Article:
July 10, 2016
Our weekly round up of noteworthy items from and about the social sector. For more links to great content, follow us on Twitter at @pndblog....
Alexia Fernandez Campbell, a staff writer at The Atlantic, looks at what one Rust Belt city is doing to keep blue-collar African-Americans from being displaced as it tries to attract immigrants and boost the local economy.
Thanks to global regulation of chlorine compounds, the ozone hole over the Antarctic is on the mend. Alexandra Witze reports for Nature magazine.
On a less upbeat note, the International Development Association of the World Bank Group reports that unchecked climate change could push 100 million people back into poverty by 2030,with the poorest regions of the world — sub-Saharan Africa and South Asia — likely to be hardest hit.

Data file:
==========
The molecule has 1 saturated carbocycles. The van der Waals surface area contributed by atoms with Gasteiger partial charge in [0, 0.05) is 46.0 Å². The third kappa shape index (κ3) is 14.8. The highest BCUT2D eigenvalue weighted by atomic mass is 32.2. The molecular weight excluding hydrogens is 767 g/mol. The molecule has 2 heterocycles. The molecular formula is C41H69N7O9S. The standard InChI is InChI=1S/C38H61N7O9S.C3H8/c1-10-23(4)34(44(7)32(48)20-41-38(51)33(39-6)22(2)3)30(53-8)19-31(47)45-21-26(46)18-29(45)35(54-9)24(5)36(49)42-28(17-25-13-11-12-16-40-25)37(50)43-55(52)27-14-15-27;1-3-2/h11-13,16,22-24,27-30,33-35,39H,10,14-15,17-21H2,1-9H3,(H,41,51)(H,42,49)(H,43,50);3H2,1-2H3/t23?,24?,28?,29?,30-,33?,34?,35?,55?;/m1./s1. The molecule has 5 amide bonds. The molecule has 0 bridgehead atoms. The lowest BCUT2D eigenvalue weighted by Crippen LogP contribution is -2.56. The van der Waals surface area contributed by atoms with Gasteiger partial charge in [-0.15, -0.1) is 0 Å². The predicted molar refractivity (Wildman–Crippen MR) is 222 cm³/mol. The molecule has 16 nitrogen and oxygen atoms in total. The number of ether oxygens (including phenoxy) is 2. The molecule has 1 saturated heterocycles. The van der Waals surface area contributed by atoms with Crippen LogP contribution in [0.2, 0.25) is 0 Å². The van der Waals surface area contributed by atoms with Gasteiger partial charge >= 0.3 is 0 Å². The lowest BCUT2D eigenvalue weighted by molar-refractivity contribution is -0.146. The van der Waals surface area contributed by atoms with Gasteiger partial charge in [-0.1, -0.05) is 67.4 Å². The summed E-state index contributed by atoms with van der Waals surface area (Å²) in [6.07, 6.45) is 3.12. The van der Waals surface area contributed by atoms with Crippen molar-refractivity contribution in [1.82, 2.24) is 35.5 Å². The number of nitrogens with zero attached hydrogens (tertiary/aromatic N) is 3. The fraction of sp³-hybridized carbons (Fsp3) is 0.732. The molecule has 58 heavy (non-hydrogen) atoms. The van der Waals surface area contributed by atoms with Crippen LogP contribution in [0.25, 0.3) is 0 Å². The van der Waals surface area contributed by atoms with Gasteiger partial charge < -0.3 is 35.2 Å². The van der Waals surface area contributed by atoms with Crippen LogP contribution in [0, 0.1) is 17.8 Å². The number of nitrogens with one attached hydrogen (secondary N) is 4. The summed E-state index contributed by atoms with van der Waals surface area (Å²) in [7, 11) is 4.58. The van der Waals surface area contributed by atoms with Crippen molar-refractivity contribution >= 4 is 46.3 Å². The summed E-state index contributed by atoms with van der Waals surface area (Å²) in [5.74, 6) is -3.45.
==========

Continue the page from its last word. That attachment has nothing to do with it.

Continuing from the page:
For weeks, writes David A. Fahrenthold, the Washington Post has been trying — and failing — to find evidence that presumptive Republican Party presidential nominee Donald Trump is as charitable as he claims to be.
Rep. Louie Gohmert (R-TX) has introduced legislation that would prohibit foundations with ties to former public officials, as well as presidents and vice presidents, from accepting contributions from individuals connected to foreign governments. The Hill's Alan K. Ota reports.
On Glasspockets' Transparency Talk blog, our colleague Melissa Moy takes a closer look at the philanthropy of recent Giving Pledge signatories Marc and Lynne Benioff.